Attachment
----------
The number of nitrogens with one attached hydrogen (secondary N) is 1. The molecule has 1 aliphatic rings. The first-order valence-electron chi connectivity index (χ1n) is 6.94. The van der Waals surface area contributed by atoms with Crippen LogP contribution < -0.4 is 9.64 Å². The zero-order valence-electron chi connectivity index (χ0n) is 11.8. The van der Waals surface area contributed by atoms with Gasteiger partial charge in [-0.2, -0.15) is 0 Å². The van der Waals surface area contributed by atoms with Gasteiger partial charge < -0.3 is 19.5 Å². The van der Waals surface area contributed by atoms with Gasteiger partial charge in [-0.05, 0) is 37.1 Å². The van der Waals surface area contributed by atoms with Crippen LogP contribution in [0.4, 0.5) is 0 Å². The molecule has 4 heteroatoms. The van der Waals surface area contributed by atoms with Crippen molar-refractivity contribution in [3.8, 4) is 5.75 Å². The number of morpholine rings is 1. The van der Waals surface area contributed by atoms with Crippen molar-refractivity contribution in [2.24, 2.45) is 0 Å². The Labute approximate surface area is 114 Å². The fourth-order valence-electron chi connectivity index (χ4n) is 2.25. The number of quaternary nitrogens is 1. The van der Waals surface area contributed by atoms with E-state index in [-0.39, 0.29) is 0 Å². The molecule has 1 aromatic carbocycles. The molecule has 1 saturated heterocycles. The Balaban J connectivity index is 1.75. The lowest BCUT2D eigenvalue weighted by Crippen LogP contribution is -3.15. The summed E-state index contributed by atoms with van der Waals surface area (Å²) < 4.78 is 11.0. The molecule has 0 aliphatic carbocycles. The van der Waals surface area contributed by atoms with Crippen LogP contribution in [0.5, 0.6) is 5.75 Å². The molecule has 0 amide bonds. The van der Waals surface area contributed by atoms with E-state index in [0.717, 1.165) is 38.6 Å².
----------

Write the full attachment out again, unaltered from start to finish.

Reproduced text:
The number of nitrogens with one attached hydrogen (secondary N) is 1. The molecule has 1 aliphatic rings. The first-order valence-electron chi connectivity index (χ1n) is 6.94. The van der Waals surface area contributed by atoms with Crippen LogP contribution < -0.4 is 9.64 Å². The zero-order valence-electron chi connectivity index (χ0n) is 11.8. The van der Waals surface area contributed by atoms with Gasteiger partial charge in [-0.2, -0.15) is 0 Å². The van der Waals surface area contributed by atoms with Gasteiger partial charge < -0.3 is 19.5 Å². The van der Waals surface area contributed by atoms with Gasteiger partial charge in [-0.05, 0) is 37.1 Å². The van der Waals surface area contributed by atoms with Crippen LogP contribution in [0.4, 0.5) is 0 Å². The molecule has 4 heteroatoms. The van der Waals surface area contributed by atoms with Crippen molar-refractivity contribution in [3.8, 4) is 5.75 Å². The number of morpholine rings is 1. The van der Waals surface area contributed by atoms with Crippen molar-refractivity contribution in [2.24, 2.45) is 0 Å². The Labute approximate surface area is 114 Å². The fourth-order valence-electron chi connectivity index (χ4n) is 2.25. The number of quaternary nitrogens is 1. The van der Waals surface area contributed by atoms with E-state index in [-0.39, 0.29) is 0 Å². The molecule has 1 aromatic carbocycles. The molecule has 1 saturated heterocycles. The Balaban J connectivity index is 1.75. The lowest BCUT2D eigenvalue weighted by Crippen LogP contribution is -3.15. The summed E-state index contributed by atoms with van der Waals surface area (Å²) < 4.78 is 11.0. The molecule has 0 aliphatic carbocycles. The van der Waals surface area contributed by atoms with Crippen LogP contribution in [0.5, 0.6) is 5.75 Å². The molecule has 0 amide bonds. The van der Waals surface area contributed by atoms with E-state index in [0.717, 1.165) is 38.6 Å².